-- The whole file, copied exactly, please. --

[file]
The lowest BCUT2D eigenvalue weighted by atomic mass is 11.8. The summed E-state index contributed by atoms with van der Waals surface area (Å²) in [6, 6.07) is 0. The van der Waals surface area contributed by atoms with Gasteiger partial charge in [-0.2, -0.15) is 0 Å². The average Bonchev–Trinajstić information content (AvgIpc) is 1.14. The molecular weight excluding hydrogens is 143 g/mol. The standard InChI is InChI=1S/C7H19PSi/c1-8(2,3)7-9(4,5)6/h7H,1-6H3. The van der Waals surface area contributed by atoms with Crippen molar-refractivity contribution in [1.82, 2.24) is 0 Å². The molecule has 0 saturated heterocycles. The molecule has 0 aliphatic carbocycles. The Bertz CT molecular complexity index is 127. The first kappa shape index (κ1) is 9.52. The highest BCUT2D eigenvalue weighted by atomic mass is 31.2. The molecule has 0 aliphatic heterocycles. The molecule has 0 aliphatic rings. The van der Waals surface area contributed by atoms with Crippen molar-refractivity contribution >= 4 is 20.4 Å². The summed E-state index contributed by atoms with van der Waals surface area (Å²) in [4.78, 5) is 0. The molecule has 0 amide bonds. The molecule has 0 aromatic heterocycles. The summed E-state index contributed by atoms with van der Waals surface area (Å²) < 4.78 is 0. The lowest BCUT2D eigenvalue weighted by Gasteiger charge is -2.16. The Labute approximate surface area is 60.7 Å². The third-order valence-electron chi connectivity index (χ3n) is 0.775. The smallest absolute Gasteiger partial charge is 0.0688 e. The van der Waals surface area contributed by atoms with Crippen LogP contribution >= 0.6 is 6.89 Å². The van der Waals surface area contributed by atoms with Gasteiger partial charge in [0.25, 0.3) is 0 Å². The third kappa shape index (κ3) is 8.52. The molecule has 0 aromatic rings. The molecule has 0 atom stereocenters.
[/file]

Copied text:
The lowest BCUT2D eigenvalue weighted by atomic mass is 11.8. The summed E-state index contributed by atoms with van der Waals surface area (Å²) in [6, 6.07) is 0. The van der Waals surface area contributed by atoms with Gasteiger partial charge in [-0.2, -0.15) is 0 Å². The average Bonchev–Trinajstić information content (AvgIpc) is 1.14. The molecular weight excluding hydrogens is 143 g/mol. The standard InChI is InChI=1S/C7H19PSi/c1-8(2,3)7-9(4,5)6/h7H,1-6H3. The van der Waals surface area contributed by atoms with Crippen molar-refractivity contribution in [1.82, 2.24) is 0 Å². The molecule has 0 saturated heterocycles. The molecule has 0 aliphatic carbocycles. The Bertz CT molecular complexity index is 127. The first kappa shape index (κ1) is 9.52. The highest BCUT2D eigenvalue weighted by atomic mass is 31.2. The molecule has 0 aliphatic heterocycles. The molecule has 0 aliphatic rings. The van der Waals surface area contributed by atoms with Crippen molar-refractivity contribution >= 4 is 20.4 Å². The summed E-state index contributed by atoms with van der Waals surface area (Å²) in [4.78, 5) is 0. The molecule has 0 amide bonds. The molecule has 0 aromatic heterocycles. The summed E-state index contributed by atoms with van der Waals surface area (Å²) < 4.78 is 0. The lowest BCUT2D eigenvalue weighted by Gasteiger charge is -2.16. The Labute approximate surface area is 60.7 Å². The third-order valence-electron chi connectivity index (χ3n) is 0.775. The smallest absolute Gasteiger partial charge is 0.0688 e. The van der Waals surface area contributed by atoms with Crippen LogP contribution >= 0.6 is 6.89 Å². The van der Waals surface area contributed by atoms with Gasteiger partial charge in [0.25, 0.3) is 0 Å². The third kappa shape index (κ3) is 8.52. The molecule has 0 aromatic rings. The molecule has 0 atom stereocenters.